FIG. 2 shows a top plan view of the water heater of FIG. 1.

FIG. 3 shows an exploded front elevational view of the lower portion of the water heater shown of FIG. 1.

FIG. 4 shows a portion of the front of a water heater shown from above, with emphasis on the placement of the water temperature sensor on the water heater water tank.

FIG. 5 is an electrical schematic of the normal operation portion of a preferred control system of a water heater in accordance with aspects of the invention.

FIG. 6 is a cross-sectional view of a water heater of the type shown in FIG. 1, with portions removed, to show the relative position of an air inlet mechanically crimped to the water heater bottom pan.

FIG. 7 is an exploded view of a mechanical crimp shown in FIG. 6 and an electromechanical switch.

FIG. 8 shows a top plan view of a preferred air inlet of the invention.

FIG. 9 illustrates a plan view of a single port taken from the air inlet shown in FIG. 8.

FIG. 10 is a detailed plan view of the spacing of part of the arrangement of ports on the inlet plate of FIG. 8.

FIG. 11 is an electrical schematic of an embodiment of an electromechanical control system of a water heater incorporating a sensor positioned to detect excess combustion in the combustion chamber in accordance with aspects of the invention.

DETAILED DESCRIPTION OF THE INVENTION

It will be appreciated that the following description is intended to refer to the specific embodiments of the invention selected for illustration in the drawings and is not intended to define or limit the invention, other than in the appended claims.

The most commonly used gas-fired water heater is the storage type, generally comprising an assembly of a water tank, a main burner to provide heat to the tank, a pilot burner to initiate the main burner on demand, an air inlet adjacent the burner near the base of the jacket, an exhaust flue and a jacket to cover these components. Another type of gas-fired water heater is the instantaneous type which has a water flow path through a heat exchanger heated, again, by a main burner initiated from a pilot burner flame.

For convenience, the following description is in terms of storage type water heaters but the invention is not limited to this type. Thus, reference to "water container," "water containment and flow means," "means for storing or containing water" and similar such terms includes water tanks, reservoirs, bladders, bags and the like in gas-fired water heaters of the storage type and water flow paths such as pipes, tubes, conduits, heat exchangers and the like in gas-fired water heaters of the instantaneous type.

Power vented gas water heaters are similar to natural draft water heaters in several ways. Burners, gas control valves, combustion chamber, tank/flue tube construction, and baffles are often similar if not equivalent between these two designs. The primary difference is in the way the products of combustion are vented to the atmosphere. Power vented gas water heaters utilize a draft inducer or blower to draw in combustion air to the burner and to draw in dilution air to cool the combustion gases. The temperature of these combustion gases is such that they can be vented with plastic piping such as ABS, PVC, CPVC and the like.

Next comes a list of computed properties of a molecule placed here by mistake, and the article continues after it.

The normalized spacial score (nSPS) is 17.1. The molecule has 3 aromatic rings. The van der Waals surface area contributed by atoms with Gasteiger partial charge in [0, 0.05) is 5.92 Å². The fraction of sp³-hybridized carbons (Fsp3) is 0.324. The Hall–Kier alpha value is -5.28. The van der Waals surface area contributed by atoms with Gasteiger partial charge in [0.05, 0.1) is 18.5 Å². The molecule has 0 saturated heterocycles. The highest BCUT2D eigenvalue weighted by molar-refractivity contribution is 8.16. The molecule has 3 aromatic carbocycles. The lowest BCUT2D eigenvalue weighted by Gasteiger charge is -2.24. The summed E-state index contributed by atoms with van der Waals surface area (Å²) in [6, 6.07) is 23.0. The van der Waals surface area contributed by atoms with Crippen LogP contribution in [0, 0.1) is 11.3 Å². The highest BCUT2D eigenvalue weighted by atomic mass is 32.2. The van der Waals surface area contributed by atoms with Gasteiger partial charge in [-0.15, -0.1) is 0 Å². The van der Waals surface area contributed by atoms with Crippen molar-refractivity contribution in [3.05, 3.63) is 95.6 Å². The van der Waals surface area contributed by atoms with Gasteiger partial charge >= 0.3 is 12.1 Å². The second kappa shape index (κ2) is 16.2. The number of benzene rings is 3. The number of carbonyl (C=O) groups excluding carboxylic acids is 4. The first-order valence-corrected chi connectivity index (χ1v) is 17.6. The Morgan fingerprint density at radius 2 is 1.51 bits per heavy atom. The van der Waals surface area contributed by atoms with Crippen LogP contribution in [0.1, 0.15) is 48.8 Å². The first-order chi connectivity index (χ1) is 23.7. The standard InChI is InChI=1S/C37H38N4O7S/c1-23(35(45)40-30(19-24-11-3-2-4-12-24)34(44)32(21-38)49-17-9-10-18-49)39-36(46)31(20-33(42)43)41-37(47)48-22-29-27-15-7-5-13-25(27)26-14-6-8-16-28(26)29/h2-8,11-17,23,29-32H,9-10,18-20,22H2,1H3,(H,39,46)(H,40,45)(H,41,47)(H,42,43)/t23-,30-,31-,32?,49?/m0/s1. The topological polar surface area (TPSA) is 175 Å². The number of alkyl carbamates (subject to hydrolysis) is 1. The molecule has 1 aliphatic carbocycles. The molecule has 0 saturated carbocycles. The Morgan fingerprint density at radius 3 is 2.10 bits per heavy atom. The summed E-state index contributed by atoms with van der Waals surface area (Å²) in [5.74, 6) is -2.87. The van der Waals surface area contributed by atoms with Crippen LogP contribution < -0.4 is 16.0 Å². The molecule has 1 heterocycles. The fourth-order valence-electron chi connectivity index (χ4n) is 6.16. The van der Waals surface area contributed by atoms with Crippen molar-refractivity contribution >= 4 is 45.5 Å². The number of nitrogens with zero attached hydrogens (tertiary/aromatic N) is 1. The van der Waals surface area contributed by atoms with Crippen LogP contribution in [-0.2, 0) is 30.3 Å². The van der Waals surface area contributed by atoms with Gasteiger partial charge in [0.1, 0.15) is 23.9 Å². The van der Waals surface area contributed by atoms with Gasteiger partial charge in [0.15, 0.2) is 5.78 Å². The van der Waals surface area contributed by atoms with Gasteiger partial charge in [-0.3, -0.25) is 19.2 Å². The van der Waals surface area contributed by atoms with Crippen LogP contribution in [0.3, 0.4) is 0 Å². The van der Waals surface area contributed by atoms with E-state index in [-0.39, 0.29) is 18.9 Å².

Because blower operation is required for the proper and safe operation of this design, a specialized sequence of operation is used. This sequence of operation can be performed by either electromechanical or electronic control circuitry and with a standing pilot or an electronic ignition system.

The typical electromechanical, standing pilot approach often follows the sequence below although other sequences may be employed:

1. The thermostat calls for heat.

2. Fuel gas flows from the gas valve to a gas pressure switch. Fuel gas flow to the burner is prevented by means of a closed solenoid valve.

3. A pressure switch activates a relay which in turn activates the blower.

4. Vacuum produced by the blower activates a negative pressure switch which in turn activates the solenoid valve.

5. Fuel gas flows to the burner and is ignited by the pilot.

6. Satisfaction of the thermostat reduces fuel gas flow from the gas valve, deactivates the gas pressure switch, and deactivates the blower.

An electronic control, standing pilot system approach such as that embodied in co-pending application Ser. No. 09/090,638, filed Jun. 4, 1998, the disclosure of which is incorporated herein by reference, is fundamentally as follows:

1. The thermostat calls for heat.

2. The blower energizes.

3. The pressure switch terminals close.

4. The pressure switch energizes the gas valve.

5. The call for heat is satisfied.

6. The blower deactivates, pressure switch terminals open, and gas valve deactivates.

Additional circuitry can be incorporated into both the electromechanical and electronic control approach. One example is to incorporate circuitry adapted to allow for the addition of hot surface igniters or spark ignition devices to light the burner.

Conventional water heaters, both natural draft and power vented, typically have their source(s) of ignition at or near floor level. In the course of attempting to develop water heater combustion chambers for natural draft water heaters, it has been discovered that a type of air inlet constructed by forming ports in sheet-like materials in particular ways have particular advantages in damage resistance when located at the bottom of a heavy appliance such as a water heater which generally stands on a floor. It has further been discovered that providing ports having well defined and in controlled geometries assists reliability of the air intake and flame confining functions in a wide variety of circumstances.